"That's the way Great-grandmother did it. She looked in the larder, the cellar and then took a walk through the garden to see what she had. And then she made menus for the next couple days."

I suppose the moral of the story is thinking outside of the menu-planning box. We need to look around at what we have growing (or what is on "special" if you haven't a garden or means to plant one due to living in an apartment, etc.). "Normal" menu ideas can be very expensive when you need to purchase every single ingredient that goes into them. Ma Ingalls did not survive like that. Her food revolved around very basic, bulk pantry ingredients and what they had growing or preserved. For instance, here zucchini is the main dish. As it is both the "free" ingredient and "main" ingredient, with a bit of flour and a few eggs, we can prepare a variety of pleasing and thrifty meals with them!



Well, it is time for me to step away from the computer and enter the "real world" called "home". I am out of breath! I didn't realize how much one could speak about squash. My apologies, my next post will be shorter I hope! I am wondering what ideas you have to share on these random topics of simplifying and zucchini? Have a lovely week!
All the fine print. This post may be shared with some or all of the following link-ups: The Art of Home-Making Mondays, Modest Mom Monday's, Monday's Musings, Make Your Home Sing Monday, Good Morning Mondays, The Scoop, Titus 2 Tuesdays, Tuesdays with a Twist, Raising Homemakers, Wise Woman Link Up, Homestead Blog Hop, Wow Us Wednesdays, Coffee and Conversation, Homemaking Thursdays, Home Sweet Home, Our Simple Homestead, Awesome Life Friday Link Up, Five Star Frou Frou Friday, and Shabbilicious Friday. Thank you lovely ladies for hosting these. This post may contain affiliate links (which are merchant links that help to support this site at no additional cost to you if you purchase an item through them). Special thanks to Antique Images (for the first image) and The Graphics Fairy for the label.

Monday, August 29, 2016

The Art of Home-Making Mondays ~ Please Join Us ~ Link Up 120


“We must pay a price if we are to become priceless.” 
~ Elizabeth George, Beautiful in God's Eyes
There are so many wonderful features in the making of a home. This is a place where I would love for you to share your love for anything home-related. Homemakinghomeschooling and homesteading are all a part of the lovely art of home-making!

~~Please link up posts in the spirit of Titus 2 and Proverbs 31 (such as recipes, godly encouragement, DIY's, frugal living, child-raising, medicine making, preparedness, gardening, home decoration, school lessons, sewing, crafts, etc). ~~ You are welcome to share as many posts as you like!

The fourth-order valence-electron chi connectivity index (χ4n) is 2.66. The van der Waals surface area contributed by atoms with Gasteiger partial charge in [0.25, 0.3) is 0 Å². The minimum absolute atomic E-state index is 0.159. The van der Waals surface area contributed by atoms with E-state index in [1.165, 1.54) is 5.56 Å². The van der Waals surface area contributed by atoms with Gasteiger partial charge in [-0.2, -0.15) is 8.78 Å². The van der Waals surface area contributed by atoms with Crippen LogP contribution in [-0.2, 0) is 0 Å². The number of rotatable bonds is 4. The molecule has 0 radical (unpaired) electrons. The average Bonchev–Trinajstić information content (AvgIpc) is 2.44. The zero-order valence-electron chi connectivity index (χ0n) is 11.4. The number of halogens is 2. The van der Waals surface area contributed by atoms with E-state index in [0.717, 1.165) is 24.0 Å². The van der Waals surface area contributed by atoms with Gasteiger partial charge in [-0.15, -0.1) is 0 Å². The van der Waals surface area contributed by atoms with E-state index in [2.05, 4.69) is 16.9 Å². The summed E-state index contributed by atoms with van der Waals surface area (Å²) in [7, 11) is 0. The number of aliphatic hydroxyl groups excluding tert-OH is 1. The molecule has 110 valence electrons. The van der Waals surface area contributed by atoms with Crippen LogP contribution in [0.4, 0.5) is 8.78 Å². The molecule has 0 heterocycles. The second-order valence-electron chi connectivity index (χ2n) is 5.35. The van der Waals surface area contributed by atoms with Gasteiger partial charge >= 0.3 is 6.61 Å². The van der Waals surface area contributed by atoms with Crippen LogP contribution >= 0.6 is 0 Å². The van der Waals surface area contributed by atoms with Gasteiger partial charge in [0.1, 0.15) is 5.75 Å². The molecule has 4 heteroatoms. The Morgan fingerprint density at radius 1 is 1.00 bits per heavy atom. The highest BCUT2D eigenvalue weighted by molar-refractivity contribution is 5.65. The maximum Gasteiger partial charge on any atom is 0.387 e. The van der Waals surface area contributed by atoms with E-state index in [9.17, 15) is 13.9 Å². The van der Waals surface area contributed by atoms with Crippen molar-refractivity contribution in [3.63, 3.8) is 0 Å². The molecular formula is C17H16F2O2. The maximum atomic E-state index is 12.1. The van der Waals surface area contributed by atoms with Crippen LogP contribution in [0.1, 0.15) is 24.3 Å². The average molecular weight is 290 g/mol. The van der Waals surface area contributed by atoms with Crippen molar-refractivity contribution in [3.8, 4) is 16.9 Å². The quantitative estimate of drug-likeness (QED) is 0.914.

* I am sorry, I wasn't able to prepare features this week*

~~~~~~~~~~~~~~~~~~~~~~~~~~~~~~~~~~~~~~~~~~~~~~~~~~~~~~~~~~~~~~~~~~~~~~~~~~~

On to this week! For the sake of our readers, please link up appropriate and wholesome home-related articles and leave out any giveaways, advertisements, etc. Thank you for understanding! I can't wait to see what you all have to share! 

**Please also note that the posts shared on this link up from other bloggers do not necessarily reflect my own personal views or opinions (meaning I do not condone every article that may appear here). Like all literature, please discern everything you read with the Holy Scriptures as your lens.**

Please copy the button below (html code is in box below it) and share on your blog post or side-bar so others can come and join in the link up as well!


Strangers and Pilgrims on Earth

All the fine print. This post may be shared with some or all of the following link-ups: The Art of Home-Making MondaysModest Mom Monday'sMonday's MusingsMake Your Home Sing MondayGood Morning Mondays,  The ScoopTitus 2 TuesdaysTuesdays with a TwistRaising HomemakersWise Woman Link UpHomestead Blog Hop Wow Us Wednesdays,  Coffee and ConversationHomemaking ThursdaysHome Sweet HomeOur Simple HomesteadAwesome Life Friday Link UpFive Star Frou Frou Friday, and Shabbilicious Friday. Thank you lovely ladies for hosting these. This post may contain affiliate links (which are merchant links that help to support this site at no additional cost to you if you purchase an item through them). 

Wednesday, August 24, 2016

A "Shabby Chic" Frugal Farm Lifestyle ~ Diary Entry #1


This last week, as I was reading the book Living on His Income, a flood of memories flowed through my mind of these past five years, when we first arrived on our homestead from the city. While our life was never one of wealth, and I mean never, moving on to the farm took it to the next level of frugality. We were going to start from scratch and with a clean slate. No credit cards, no loans. If we could not afford it, we would not buy it.